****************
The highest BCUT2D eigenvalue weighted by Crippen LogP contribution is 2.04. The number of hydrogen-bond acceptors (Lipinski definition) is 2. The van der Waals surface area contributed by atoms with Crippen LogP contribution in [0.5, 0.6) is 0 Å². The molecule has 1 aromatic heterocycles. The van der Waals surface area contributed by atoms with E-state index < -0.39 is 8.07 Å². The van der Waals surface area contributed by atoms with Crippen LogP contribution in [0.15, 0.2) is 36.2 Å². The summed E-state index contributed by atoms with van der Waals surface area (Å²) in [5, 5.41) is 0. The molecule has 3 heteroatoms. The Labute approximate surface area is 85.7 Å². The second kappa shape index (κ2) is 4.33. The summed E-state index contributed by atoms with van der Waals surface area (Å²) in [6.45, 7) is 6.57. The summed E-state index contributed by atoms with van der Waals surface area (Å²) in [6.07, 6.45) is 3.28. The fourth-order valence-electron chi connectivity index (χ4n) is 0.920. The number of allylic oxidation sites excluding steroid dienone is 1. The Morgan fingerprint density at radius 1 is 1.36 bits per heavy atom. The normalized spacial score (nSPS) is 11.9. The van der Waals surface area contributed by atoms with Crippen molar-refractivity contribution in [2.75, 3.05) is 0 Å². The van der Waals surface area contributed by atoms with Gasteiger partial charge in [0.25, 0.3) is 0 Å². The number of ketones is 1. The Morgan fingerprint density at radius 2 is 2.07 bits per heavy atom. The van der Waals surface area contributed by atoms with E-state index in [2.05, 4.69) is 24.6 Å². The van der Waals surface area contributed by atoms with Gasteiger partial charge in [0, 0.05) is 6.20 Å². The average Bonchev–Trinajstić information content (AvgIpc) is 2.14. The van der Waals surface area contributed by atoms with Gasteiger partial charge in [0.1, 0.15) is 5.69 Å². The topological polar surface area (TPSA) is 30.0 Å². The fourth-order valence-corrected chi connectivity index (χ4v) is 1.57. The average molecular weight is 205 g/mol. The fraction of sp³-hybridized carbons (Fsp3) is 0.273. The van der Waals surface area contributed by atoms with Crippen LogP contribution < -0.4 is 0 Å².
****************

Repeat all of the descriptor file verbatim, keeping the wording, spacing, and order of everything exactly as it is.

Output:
The highest BCUT2D eigenvalue weighted by Crippen LogP contribution is 2.04. The number of hydrogen-bond acceptors (Lipinski definition) is 2. The van der Waals surface area contributed by atoms with Crippen LogP contribution in [0.5, 0.6) is 0 Å². The molecule has 1 aromatic heterocycles. The van der Waals surface area contributed by atoms with E-state index < -0.39 is 8.07 Å². The van der Waals surface area contributed by atoms with Crippen LogP contribution in [0.15, 0.2) is 36.2 Å². The summed E-state index contributed by atoms with van der Waals surface area (Å²) in [5, 5.41) is 0. The molecule has 3 heteroatoms. The Labute approximate surface area is 85.7 Å². The second kappa shape index (κ2) is 4.33. The summed E-state index contributed by atoms with van der Waals surface area (Å²) in [6.45, 7) is 6.57. The summed E-state index contributed by atoms with van der Waals surface area (Å²) in [6.07, 6.45) is 3.28. The fourth-order valence-electron chi connectivity index (χ4n) is 0.920. The number of allylic oxidation sites excluding steroid dienone is 1. The Morgan fingerprint density at radius 1 is 1.36 bits per heavy atom. The normalized spacial score (nSPS) is 11.9. The van der Waals surface area contributed by atoms with Crippen molar-refractivity contribution in [2.75, 3.05) is 0 Å². The van der Waals surface area contributed by atoms with Gasteiger partial charge in [0.25, 0.3) is 0 Å². The number of ketones is 1. The Morgan fingerprint density at radius 2 is 2.07 bits per heavy atom. The van der Waals surface area contributed by atoms with E-state index in [2.05, 4.69) is 24.6 Å². The van der Waals surface area contributed by atoms with Gasteiger partial charge in [0, 0.05) is 6.20 Å². The average Bonchev–Trinajstić information content (AvgIpc) is 2.14. The van der Waals surface area contributed by atoms with Gasteiger partial charge in [0.1, 0.15) is 5.69 Å². The topological polar surface area (TPSA) is 30.0 Å². The fourth-order valence-corrected chi connectivity index (χ4v) is 1.57. The average molecular weight is 205 g/mol. The fraction of sp³-hybridized carbons (Fsp3) is 0.273. The van der Waals surface area contributed by atoms with Crippen LogP contribution < -0.4 is 0 Å².